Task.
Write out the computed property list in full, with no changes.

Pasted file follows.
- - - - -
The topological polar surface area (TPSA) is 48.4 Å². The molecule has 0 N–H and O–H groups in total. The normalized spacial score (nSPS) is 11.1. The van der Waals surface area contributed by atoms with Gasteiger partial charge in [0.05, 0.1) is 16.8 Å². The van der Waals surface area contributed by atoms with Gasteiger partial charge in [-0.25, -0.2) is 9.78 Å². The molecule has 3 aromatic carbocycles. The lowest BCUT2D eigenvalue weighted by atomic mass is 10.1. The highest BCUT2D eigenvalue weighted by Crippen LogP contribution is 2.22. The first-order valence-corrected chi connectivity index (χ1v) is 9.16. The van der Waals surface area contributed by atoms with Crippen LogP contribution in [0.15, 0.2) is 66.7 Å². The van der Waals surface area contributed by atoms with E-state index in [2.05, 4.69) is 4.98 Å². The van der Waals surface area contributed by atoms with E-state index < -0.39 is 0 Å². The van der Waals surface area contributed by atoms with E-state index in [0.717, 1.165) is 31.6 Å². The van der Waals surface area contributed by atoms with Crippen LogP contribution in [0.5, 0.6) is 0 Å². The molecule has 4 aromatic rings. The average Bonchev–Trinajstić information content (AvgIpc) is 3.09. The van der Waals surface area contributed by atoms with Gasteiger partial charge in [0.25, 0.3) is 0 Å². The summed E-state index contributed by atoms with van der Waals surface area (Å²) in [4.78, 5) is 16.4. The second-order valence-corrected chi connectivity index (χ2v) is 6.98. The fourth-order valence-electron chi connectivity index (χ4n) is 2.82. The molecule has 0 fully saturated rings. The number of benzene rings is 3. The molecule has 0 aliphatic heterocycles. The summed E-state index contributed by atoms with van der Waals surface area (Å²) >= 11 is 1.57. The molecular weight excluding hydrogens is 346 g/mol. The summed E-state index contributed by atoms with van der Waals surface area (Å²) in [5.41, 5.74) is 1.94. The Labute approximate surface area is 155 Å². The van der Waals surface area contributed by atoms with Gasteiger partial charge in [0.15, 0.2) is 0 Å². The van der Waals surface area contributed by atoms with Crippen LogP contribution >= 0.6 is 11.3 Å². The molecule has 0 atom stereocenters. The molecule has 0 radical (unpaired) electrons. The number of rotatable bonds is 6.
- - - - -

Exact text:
The topological polar surface area (TPSA) is 48.4 Å². The molecule has 0 N–H and O–H groups in total. The normalized spacial score (nSPS) is 11.1. The van der Waals surface area contributed by atoms with Gasteiger partial charge in [0.05, 0.1) is 16.8 Å². The van der Waals surface area contributed by atoms with Gasteiger partial charge in [-0.25, -0.2) is 9.78 Å². The molecule has 3 aromatic carbocycles. The lowest BCUT2D eigenvalue weighted by atomic mass is 10.1. The highest BCUT2D eigenvalue weighted by Crippen LogP contribution is 2.22. The first-order valence-corrected chi connectivity index (χ1v) is 9.16. The van der Waals surface area contributed by atoms with Crippen LogP contribution in [0.15, 0.2) is 66.7 Å². The van der Waals surface area contributed by atoms with E-state index in [2.05, 4.69) is 4.98 Å². The van der Waals surface area contributed by atoms with E-state index < -0.39 is 0 Å². The van der Waals surface area contributed by atoms with E-state index in [0.717, 1.165) is 31.6 Å². The van der Waals surface area contributed by atoms with Crippen LogP contribution in [0.5, 0.6) is 0 Å². The molecule has 4 aromatic rings. The average Bonchev–Trinajstić information content (AvgIpc) is 3.09. The van der Waals surface area contributed by atoms with Gasteiger partial charge in [0.25, 0.3) is 0 Å². The summed E-state index contributed by atoms with van der Waals surface area (Å²) in [4.78, 5) is 16.4. The second-order valence-corrected chi connectivity index (χ2v) is 6.98. The fourth-order valence-electron chi connectivity index (χ4n) is 2.82. The molecule has 0 fully saturated rings. The number of benzene rings is 3. The molecule has 0 aliphatic heterocycles. The summed E-state index contributed by atoms with van der Waals surface area (Å²) >= 11 is 1.57. The molecular weight excluding hydrogens is 346 g/mol. The summed E-state index contributed by atoms with van der Waals surface area (Å²) in [5.41, 5.74) is 1.94. The Labute approximate surface area is 155 Å². The van der Waals surface area contributed by atoms with Gasteiger partial charge in [0.15, 0.2) is 0 Å². The van der Waals surface area contributed by atoms with Crippen LogP contribution >= 0.6 is 11.3 Å². The molecule has 0 atom stereocenters. The molecule has 0 radical (unpaired) electrons. The number of rotatable bonds is 6.